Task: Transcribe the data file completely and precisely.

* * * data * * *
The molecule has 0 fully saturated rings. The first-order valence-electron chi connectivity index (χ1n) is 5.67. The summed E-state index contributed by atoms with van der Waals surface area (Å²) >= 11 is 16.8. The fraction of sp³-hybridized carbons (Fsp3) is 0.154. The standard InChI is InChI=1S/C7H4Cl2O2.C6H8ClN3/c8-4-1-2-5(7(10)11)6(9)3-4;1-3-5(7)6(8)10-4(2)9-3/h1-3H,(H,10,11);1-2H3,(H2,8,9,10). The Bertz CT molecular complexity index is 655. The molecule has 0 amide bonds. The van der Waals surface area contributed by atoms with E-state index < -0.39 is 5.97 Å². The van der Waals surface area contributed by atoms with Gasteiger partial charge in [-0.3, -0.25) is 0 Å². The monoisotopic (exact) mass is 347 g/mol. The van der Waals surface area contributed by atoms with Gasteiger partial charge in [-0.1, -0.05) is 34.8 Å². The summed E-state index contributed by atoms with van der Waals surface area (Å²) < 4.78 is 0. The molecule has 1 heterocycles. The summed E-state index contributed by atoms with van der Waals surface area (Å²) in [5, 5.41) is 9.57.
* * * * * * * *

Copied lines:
The molecule has 0 fully saturated rings. The first-order valence-electron chi connectivity index (χ1n) is 5.67. The summed E-state index contributed by atoms with van der Waals surface area (Å²) >= 11 is 16.8. The fraction of sp³-hybridized carbons (Fsp3) is 0.154. The standard InChI is InChI=1S/C7H4Cl2O2.C6H8ClN3/c8-4-1-2-5(7(10)11)6(9)3-4;1-3-5(7)6(8)10-4(2)9-3/h1-3H,(H,10,11);1-2H3,(H2,8,9,10). The Bertz CT molecular complexity index is 655. The molecule has 0 amide bonds. The van der Waals surface area contributed by atoms with E-state index < -0.39 is 5.97 Å². The van der Waals surface area contributed by atoms with Gasteiger partial charge in [-0.3, -0.25) is 0 Å². The monoisotopic (exact) mass is 347 g/mol. The van der Waals surface area contributed by atoms with Gasteiger partial charge in [-0.1, -0.05) is 34.8 Å². The summed E-state index contributed by atoms with van der Waals surface area (Å²) < 4.78 is 0. The molecule has 1 heterocycles. The summed E-state index contributed by atoms with van der Waals surface area (Å²) in [5, 5.41) is 9.57.